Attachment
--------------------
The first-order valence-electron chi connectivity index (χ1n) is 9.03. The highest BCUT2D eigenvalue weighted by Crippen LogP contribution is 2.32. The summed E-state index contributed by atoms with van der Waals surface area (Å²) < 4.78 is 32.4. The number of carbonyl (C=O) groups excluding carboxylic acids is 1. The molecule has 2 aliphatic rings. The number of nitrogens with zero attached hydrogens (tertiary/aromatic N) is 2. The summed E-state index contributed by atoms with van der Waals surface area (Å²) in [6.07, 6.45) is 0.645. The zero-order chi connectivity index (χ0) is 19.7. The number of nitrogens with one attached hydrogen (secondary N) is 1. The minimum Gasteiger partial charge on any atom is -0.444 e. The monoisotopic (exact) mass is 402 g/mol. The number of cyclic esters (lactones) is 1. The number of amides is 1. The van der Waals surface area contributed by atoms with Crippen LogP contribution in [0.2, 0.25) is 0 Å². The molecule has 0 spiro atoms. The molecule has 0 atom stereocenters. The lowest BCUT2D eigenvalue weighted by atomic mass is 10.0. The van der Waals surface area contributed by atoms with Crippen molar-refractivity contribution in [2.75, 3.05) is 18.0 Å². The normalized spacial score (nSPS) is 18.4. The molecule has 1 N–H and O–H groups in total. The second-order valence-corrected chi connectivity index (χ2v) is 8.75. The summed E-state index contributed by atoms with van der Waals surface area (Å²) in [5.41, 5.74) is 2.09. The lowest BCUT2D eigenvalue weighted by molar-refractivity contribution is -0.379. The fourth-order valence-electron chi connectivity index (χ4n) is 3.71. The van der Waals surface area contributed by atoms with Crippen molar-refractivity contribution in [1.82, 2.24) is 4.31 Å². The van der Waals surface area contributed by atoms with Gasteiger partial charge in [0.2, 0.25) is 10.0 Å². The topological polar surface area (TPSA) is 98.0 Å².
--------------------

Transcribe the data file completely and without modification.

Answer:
The first-order valence-electron chi connectivity index (χ1n) is 9.03. The highest BCUT2D eigenvalue weighted by Crippen LogP contribution is 2.32. The summed E-state index contributed by atoms with van der Waals surface area (Å²) < 4.78 is 32.4. The number of carbonyl (C=O) groups excluding carboxylic acids is 1. The molecule has 2 aliphatic rings. The number of nitrogens with zero attached hydrogens (tertiary/aromatic N) is 2. The summed E-state index contributed by atoms with van der Waals surface area (Å²) in [6.07, 6.45) is 0.645. The zero-order chi connectivity index (χ0) is 19.7. The number of nitrogens with one attached hydrogen (secondary N) is 1. The minimum Gasteiger partial charge on any atom is -0.444 e. The monoisotopic (exact) mass is 402 g/mol. The number of cyclic esters (lactones) is 1. The number of amides is 1. The van der Waals surface area contributed by atoms with Crippen LogP contribution in [0.2, 0.25) is 0 Å². The molecule has 0 spiro atoms. The molecule has 0 atom stereocenters. The lowest BCUT2D eigenvalue weighted by atomic mass is 10.0. The van der Waals surface area contributed by atoms with Crippen molar-refractivity contribution in [2.75, 3.05) is 18.0 Å². The normalized spacial score (nSPS) is 18.4. The molecule has 1 N–H and O–H groups in total. The second-order valence-corrected chi connectivity index (χ2v) is 8.75. The summed E-state index contributed by atoms with van der Waals surface area (Å²) in [5.41, 5.74) is 2.09. The lowest BCUT2D eigenvalue weighted by molar-refractivity contribution is -0.379. The fourth-order valence-electron chi connectivity index (χ4n) is 3.71. The van der Waals surface area contributed by atoms with Crippen molar-refractivity contribution in [1.82, 2.24) is 4.31 Å². The van der Waals surface area contributed by atoms with Gasteiger partial charge in [0.2, 0.25) is 10.0 Å². The topological polar surface area (TPSA) is 98.0 Å².